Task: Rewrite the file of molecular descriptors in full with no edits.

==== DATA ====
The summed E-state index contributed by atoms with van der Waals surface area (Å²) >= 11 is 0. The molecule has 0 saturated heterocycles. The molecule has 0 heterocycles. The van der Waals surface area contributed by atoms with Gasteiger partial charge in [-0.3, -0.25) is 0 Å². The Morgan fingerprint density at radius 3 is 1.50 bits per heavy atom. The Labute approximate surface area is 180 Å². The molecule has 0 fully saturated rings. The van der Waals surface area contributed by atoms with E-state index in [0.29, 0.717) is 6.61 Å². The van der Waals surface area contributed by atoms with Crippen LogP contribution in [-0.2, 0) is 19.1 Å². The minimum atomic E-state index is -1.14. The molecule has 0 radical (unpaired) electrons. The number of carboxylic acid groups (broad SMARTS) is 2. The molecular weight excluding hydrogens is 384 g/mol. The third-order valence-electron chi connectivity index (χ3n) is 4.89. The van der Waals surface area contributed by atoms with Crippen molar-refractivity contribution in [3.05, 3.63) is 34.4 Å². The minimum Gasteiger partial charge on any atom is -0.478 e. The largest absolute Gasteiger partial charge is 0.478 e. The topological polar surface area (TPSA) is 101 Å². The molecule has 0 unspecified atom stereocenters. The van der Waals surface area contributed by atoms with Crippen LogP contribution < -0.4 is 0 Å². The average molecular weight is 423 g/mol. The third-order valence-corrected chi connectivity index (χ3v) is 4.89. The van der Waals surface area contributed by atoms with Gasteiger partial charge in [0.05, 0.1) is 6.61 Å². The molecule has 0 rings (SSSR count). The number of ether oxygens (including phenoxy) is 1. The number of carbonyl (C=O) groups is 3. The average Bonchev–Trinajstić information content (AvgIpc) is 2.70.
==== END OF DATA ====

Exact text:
The summed E-state index contributed by atoms with van der Waals surface area (Å²) >= 11 is 0. The molecule has 0 saturated heterocycles. The molecule has 0 heterocycles. The van der Waals surface area contributed by atoms with Gasteiger partial charge in [-0.3, -0.25) is 0 Å². The Morgan fingerprint density at radius 3 is 1.50 bits per heavy atom. The Labute approximate surface area is 180 Å². The molecule has 0 fully saturated rings. The van der Waals surface area contributed by atoms with E-state index in [0.29, 0.717) is 6.61 Å². The van der Waals surface area contributed by atoms with Crippen LogP contribution in [-0.2, 0) is 19.1 Å². The minimum atomic E-state index is -1.14. The molecule has 0 radical (unpaired) electrons. The number of carboxylic acid groups (broad SMARTS) is 2. The molecular weight excluding hydrogens is 384 g/mol. The third-order valence-electron chi connectivity index (χ3n) is 4.89. The van der Waals surface area contributed by atoms with Crippen molar-refractivity contribution in [3.05, 3.63) is 34.4 Å². The minimum Gasteiger partial charge on any atom is -0.478 e. The largest absolute Gasteiger partial charge is 0.478 e. The topological polar surface area (TPSA) is 101 Å². The molecule has 0 unspecified atom stereocenters. The van der Waals surface area contributed by atoms with Crippen LogP contribution < -0.4 is 0 Å². The average molecular weight is 423 g/mol. The third-order valence-corrected chi connectivity index (χ3v) is 4.89. The van der Waals surface area contributed by atoms with Gasteiger partial charge in [0.05, 0.1) is 6.61 Å². The molecule has 0 rings (SSSR count). The number of ether oxygens (including phenoxy) is 1. The number of carbonyl (C=O) groups is 3. The average Bonchev–Trinajstić information content (AvgIpc) is 2.70.